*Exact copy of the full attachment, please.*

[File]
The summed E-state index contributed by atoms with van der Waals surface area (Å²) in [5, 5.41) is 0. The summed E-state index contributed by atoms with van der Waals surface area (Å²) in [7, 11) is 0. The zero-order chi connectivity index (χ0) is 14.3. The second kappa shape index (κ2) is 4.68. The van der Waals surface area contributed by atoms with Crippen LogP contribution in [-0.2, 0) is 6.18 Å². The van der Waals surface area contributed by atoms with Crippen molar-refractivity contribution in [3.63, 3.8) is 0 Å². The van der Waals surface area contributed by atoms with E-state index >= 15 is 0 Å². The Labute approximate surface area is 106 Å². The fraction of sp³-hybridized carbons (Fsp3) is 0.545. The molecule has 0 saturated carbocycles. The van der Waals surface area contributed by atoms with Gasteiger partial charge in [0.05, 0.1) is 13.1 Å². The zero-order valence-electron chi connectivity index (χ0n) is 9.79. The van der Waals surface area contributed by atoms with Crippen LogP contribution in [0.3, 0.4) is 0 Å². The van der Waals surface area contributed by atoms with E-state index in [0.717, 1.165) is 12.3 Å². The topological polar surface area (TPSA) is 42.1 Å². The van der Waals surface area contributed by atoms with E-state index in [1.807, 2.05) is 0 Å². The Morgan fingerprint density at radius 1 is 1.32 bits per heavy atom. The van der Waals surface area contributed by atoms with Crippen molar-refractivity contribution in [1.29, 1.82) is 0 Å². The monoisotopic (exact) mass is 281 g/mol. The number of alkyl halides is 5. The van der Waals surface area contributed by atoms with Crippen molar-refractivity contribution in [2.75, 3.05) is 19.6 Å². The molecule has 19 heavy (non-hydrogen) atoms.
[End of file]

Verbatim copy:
The summed E-state index contributed by atoms with van der Waals surface area (Å²) in [5, 5.41) is 0. The summed E-state index contributed by atoms with van der Waals surface area (Å²) in [7, 11) is 0. The zero-order chi connectivity index (χ0) is 14.3. The second kappa shape index (κ2) is 4.68. The van der Waals surface area contributed by atoms with Crippen LogP contribution in [-0.2, 0) is 6.18 Å². The van der Waals surface area contributed by atoms with Crippen molar-refractivity contribution in [3.63, 3.8) is 0 Å². The van der Waals surface area contributed by atoms with E-state index >= 15 is 0 Å². The Labute approximate surface area is 106 Å². The fraction of sp³-hybridized carbons (Fsp3) is 0.545. The molecule has 0 saturated carbocycles. The van der Waals surface area contributed by atoms with Gasteiger partial charge in [0.05, 0.1) is 13.1 Å². The zero-order valence-electron chi connectivity index (χ0n) is 9.79. The van der Waals surface area contributed by atoms with Crippen LogP contribution in [0.3, 0.4) is 0 Å². The van der Waals surface area contributed by atoms with E-state index in [0.717, 1.165) is 12.3 Å². The topological polar surface area (TPSA) is 42.1 Å². The van der Waals surface area contributed by atoms with E-state index in [1.807, 2.05) is 0 Å². The Morgan fingerprint density at radius 1 is 1.32 bits per heavy atom. The van der Waals surface area contributed by atoms with Crippen molar-refractivity contribution in [1.29, 1.82) is 0 Å². The monoisotopic (exact) mass is 281 g/mol. The number of alkyl halides is 5. The van der Waals surface area contributed by atoms with Crippen molar-refractivity contribution in [2.75, 3.05) is 19.6 Å². The molecule has 19 heavy (non-hydrogen) atoms.